Pakistan at 75
If the ‘politics of resistance’ in the 1960s and 1970s reflected the organic emergence of social forces like workers, peasants and progressive intellectuals with a stake in genuine transformation of state and society, then Pakistan at 75 also boasts an organic social force that can be the vanguard of a rehabilitated project of decolonisation – youth.
Of Pakistan’s current population of approximately 230 million, 63% are below the age of 29 (United Nations Development Programme UNDP, Citation2018). Let me clarify why I believe that it is only by imagining and effecting a meaningful project of decolonisation – and how this horizon in the current conjuncture is distinct from the historic project of the 1960s and 1970s – that Pakistan’s young majority can meet its fundamental needs, in both material and non-material realms.
On the one hand, much about Pakistan’s present maps seamlessly onto its colonial past; a highly unequal society, not only in class terms but also with regard to uneven development across ethnic-national lines, and, perhaps most notably, gender. While the structure of power has come to accommodate vernacular interests over time, a significant majority of Pakistanis remain deprived of access to basic material needs. More than 25 million children remain out of school, child nutrition rates are poorer than in other South Asian and some sub-Saharan African countries and maternal and girl-child mortality is still unacceptably high (United Nations Development Programme, Citation2021).
Special edition: Pakistan at 75
Research Article – The rocky road to modernity: an assessment of Pakistan’s 75 years
Opinion – Pakistan at 75: a mixed record
Disaggregated across ethnic-national regions, it is sufficiently clear that the legacies of the British Raj remain intact – the agrarian heartland of central Punjab, with Lahore at its heart, remains the most developed part of the country, with Sindhi, Pashtun, Siraiki, Baloch, Gilgit-Baltistani and other ethnic peripheries noticeably deprived of public infrastructure whilst also being subjected to violent and punitive logics of (post) colonial statecraft (Akhtar, Citation2022b).
Future prospects for Pakistan’s youthful majority, across both ethnic peripheries and developed core regions, are dismal. Unemployment rates for women in the age bracket of 20–29 are as high as 20%. Joblessness is high amongst highly educated young men and women – 51% for women and 16% for men (Haque & Nayab, Citation2022).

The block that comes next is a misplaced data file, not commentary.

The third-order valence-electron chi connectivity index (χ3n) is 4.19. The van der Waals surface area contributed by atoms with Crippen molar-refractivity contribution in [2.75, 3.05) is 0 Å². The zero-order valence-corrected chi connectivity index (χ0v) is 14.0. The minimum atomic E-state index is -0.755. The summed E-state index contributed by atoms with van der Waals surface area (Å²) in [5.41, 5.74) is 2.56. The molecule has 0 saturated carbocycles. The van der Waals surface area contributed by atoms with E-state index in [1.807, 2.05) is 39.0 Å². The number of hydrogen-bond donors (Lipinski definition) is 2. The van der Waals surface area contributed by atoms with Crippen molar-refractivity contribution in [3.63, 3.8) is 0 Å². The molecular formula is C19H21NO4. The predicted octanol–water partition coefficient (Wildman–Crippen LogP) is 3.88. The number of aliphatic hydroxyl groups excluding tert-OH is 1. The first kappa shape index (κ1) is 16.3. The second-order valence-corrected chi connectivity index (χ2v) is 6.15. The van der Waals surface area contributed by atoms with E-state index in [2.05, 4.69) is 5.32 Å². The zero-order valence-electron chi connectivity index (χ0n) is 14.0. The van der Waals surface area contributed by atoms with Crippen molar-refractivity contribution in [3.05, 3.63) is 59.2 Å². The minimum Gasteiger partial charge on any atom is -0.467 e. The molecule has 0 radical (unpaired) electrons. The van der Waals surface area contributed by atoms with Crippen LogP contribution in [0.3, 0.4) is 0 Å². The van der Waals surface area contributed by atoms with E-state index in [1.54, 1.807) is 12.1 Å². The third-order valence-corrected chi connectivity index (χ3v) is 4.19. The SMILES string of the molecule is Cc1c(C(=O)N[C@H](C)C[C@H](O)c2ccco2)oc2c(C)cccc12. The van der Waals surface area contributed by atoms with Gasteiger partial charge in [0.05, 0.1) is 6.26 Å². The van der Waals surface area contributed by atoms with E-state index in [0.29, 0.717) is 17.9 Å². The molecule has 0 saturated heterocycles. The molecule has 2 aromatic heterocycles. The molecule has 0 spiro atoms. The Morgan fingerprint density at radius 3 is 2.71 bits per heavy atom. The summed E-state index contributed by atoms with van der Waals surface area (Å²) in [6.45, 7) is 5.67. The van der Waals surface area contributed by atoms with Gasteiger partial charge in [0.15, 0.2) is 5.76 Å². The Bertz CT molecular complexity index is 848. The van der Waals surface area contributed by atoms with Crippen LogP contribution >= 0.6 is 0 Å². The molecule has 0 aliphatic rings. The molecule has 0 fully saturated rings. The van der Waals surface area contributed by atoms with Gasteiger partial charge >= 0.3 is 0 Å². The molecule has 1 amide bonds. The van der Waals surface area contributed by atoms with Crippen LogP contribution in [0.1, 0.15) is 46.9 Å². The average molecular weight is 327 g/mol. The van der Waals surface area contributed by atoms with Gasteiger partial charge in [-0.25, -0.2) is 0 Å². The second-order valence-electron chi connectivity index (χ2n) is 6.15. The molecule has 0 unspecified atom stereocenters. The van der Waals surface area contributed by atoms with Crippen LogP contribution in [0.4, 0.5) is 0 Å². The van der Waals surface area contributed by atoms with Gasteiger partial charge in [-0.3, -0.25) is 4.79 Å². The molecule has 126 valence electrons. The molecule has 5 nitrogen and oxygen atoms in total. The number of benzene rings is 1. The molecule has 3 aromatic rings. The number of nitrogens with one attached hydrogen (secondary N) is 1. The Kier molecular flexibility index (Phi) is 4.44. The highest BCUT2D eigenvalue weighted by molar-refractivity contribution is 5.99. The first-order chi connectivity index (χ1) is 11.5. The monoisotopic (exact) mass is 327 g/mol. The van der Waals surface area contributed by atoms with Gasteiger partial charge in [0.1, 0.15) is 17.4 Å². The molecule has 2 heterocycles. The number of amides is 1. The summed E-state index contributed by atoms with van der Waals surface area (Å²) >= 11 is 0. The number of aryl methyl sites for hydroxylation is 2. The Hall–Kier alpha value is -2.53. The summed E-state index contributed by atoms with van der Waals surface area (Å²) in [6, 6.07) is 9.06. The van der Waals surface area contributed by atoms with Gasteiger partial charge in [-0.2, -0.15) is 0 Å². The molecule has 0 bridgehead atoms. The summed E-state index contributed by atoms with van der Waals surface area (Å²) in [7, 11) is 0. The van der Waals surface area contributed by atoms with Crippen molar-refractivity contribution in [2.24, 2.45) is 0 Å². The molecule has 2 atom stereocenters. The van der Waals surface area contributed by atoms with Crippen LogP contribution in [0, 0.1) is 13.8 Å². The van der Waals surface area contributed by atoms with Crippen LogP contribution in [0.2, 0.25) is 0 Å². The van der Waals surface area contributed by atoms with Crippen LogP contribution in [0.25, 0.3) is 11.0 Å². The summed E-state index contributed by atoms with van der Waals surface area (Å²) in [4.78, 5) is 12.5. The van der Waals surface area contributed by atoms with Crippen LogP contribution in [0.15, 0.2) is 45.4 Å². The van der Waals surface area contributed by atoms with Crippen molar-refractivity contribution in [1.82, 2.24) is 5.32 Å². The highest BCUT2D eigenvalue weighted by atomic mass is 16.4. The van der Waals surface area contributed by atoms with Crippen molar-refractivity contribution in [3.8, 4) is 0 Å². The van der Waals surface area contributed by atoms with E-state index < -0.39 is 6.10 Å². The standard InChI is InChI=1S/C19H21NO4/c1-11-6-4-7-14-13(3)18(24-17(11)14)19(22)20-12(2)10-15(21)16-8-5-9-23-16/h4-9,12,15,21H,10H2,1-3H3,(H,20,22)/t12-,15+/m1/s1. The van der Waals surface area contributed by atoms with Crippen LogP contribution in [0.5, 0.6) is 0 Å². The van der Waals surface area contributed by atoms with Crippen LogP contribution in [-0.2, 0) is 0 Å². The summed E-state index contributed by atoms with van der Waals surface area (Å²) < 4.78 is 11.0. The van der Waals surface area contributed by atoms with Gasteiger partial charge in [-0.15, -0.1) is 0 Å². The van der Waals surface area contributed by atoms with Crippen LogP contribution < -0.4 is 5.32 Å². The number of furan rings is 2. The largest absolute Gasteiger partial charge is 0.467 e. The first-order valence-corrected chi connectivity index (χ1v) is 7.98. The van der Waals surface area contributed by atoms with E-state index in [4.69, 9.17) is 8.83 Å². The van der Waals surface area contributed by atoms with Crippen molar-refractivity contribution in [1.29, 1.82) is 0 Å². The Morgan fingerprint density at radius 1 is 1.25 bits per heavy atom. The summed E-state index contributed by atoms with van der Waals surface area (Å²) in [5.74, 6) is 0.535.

As far as the global and regional political economy is concerned, Pakistan continues to rely heavily on geo-political rents as well as multilateral development assistance, its external debt having spiralled to more than US$120 bn. Meanwhile, its import bill increases rapidly in proportion to its oil dependence and the desires for ostentatious consumption amongst affluent – and even aspiring – social segments. Finally, its major exports reflect colonial-era continuities; textiles and low-skilled labour are the country’s biggest sources of external earnings (Zaidi, Citation2015).
I should note here that bilateral and multilateral donors like the US and IMF respectively have willingly patronised the military establishment in particular, and a largely self-interested Pakistani ruling class in general, and thereby kept Pakistan locked into a cycle of dependency. Successive Pakistani regimes have served the military-strategic interests of both western and Gulf patron states, as well as the more explicitly capitalistic needs of foreign investors and multinational companies (Akhtar, Citation2013).
It is more than a little ironic that Pakistani statecraft continues to be heavily tinged with ideological claims of ‘national security’ and state sovereignty when in fact the military establishment and mainstream bourgeois parties have consistently demonstrated neither the will to resist the structural adjustment policies of the IMF and its sister institutions nor a desire to disentangle Pakistan from the geopolitical wranglings of big powers like the US, and, increasingly China.
Indeed, the Chinese footprint in Pakistan has grown steadily since the turn of the millennium, culminating in the announcement of the US$62 billion China-Pakistan Economic Corridor (CPEC) in 2015. This massive developmental intervention was hailed as a ‘game-changer’ and the springboard of an era of massive prosperity for Pakistan’s youthful masses. To date, however, CPEC projects have tended to reinforce ethnic-national regional divides and ecological degradation with few employment generation effects (Akhtar, Citation2018b).